Some photos from around Inverness

Posted by on Dec 16, 2009 in Uncategorized | 2 Comments
I’ve got myself a better camera as part of an effort to improve my photography. Below are some photos taken around Inverness last weekend. 

Wind turbines above Farr, to the west of the A9 just south of Inverness. Having laid down my objections to the piecemeal development of wind farms in my last post I decided to confront the contraptions face to face. It’s actually quite difficult to object strongly to this particular development. Having thought the whole windfarm issue over in more detail I came to realise that when David Mackay highlighted the impossibility of completely satisfying our energy demands through renewable sources he was thinking of Britain as a whole. When I find a spare half hour I will put my republican hat on and repeat his calculations for Scotland alone. Perhaps it is really England that  needs to build nuclear power stations.
These sandmartin nests in a sand bank near River Findhorn at Ruthven reminded me of cliff dwellings. The bank was slowly renewing itself, shedding its outer skin as the sun’s rays melted its frosted surface.
Mallard drake at the mouth of the River Nairn.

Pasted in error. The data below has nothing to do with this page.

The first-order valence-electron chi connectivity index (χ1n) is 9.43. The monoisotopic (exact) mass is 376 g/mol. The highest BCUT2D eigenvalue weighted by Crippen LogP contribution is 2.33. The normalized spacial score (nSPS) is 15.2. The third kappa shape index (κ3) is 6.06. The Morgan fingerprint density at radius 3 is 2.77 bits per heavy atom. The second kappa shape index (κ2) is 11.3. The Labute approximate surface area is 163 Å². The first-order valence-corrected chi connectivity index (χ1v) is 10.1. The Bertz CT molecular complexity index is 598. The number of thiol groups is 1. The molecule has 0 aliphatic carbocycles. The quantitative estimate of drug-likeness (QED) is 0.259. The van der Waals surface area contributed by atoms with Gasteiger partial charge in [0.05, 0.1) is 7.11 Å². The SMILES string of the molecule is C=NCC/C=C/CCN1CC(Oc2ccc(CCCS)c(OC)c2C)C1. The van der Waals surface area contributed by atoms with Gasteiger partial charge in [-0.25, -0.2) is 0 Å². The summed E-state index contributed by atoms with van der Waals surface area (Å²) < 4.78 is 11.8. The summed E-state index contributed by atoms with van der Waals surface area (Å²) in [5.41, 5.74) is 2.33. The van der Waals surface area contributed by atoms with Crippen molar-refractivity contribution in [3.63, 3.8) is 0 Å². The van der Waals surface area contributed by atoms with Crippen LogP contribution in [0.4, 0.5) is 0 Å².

The night sky before the peak of  the Geminid meteor shower. You can make out Pleiades, the small cluster of stars above the tree. I wasn’t lucky enough to to catch any meteors in any of the 40 or so photos I took but we did see a few reasonably impressive ones.

2 Comments

  1. David MacKay
    December 17, 2009

    Nice photos! You are right about Scotland's options… in my book, "plan M" visualizes Scotland with **lots** of renewables (3100 sq km of wind farms, for starters), and England and Wales with nuclear and renewables.
    See p215 http://www.inference.phy.cam.ac.uk/withouthotair/c28/page_215.shtml
    David

    Reply
  2. Gavin Macfie
    December 22, 2009

    Thanks for reminding me about Plan M. What really perturbs me about that particular plan is the number of new pumped storage hydro schemes required to fill the gap when all those wind turbines stop turning.

    Reply

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